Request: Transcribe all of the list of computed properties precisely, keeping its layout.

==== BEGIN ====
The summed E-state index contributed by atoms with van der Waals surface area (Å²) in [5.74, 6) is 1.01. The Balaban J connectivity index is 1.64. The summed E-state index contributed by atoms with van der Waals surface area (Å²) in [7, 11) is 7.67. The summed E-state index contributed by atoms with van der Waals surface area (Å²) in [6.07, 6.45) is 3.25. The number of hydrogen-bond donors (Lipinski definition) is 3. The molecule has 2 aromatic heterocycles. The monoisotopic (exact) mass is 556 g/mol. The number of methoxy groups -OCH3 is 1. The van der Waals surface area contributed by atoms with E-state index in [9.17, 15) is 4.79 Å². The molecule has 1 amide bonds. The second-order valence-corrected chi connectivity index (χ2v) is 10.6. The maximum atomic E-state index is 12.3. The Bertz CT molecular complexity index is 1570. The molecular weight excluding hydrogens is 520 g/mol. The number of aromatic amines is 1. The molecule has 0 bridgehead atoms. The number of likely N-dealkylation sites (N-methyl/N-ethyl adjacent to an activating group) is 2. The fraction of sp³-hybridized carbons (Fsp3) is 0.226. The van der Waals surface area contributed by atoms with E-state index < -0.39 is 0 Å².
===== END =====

The summed E-state index contributed by atoms with van der Waals surface area (Å²) in [5.74, 6) is 1.01. The Balaban J connectivity index is 1.64. The summed E-state index contributed by atoms with van der Waals surface area (Å²) in [7, 11) is 7.67. The summed E-state index contributed by atoms with van der Waals surface area (Å²) in [6.07, 6.45) is 3.25. The number of hydrogen-bond donors (Lipinski definition) is 3. The molecule has 2 aromatic heterocycles. The monoisotopic (exact) mass is 556 g/mol. The number of methoxy groups -OCH3 is 1. The van der Waals surface area contributed by atoms with E-state index in [9.17, 15) is 4.79 Å². The molecule has 1 amide bonds. The second-order valence-corrected chi connectivity index (χ2v) is 10.6. The maximum atomic E-state index is 12.3. The Bertz CT molecular complexity index is 1570. The molecular weight excluding hydrogens is 520 g/mol. The number of aromatic amines is 1. The molecule has 0 bridgehead atoms. The number of likely N-dealkylation sites (N-methyl/N-ethyl adjacent to an activating group) is 2. The fraction of sp³-hybridized carbons (Fsp3) is 0.226. The van der Waals surface area contributed by atoms with E-state index < -0.39 is 0 Å².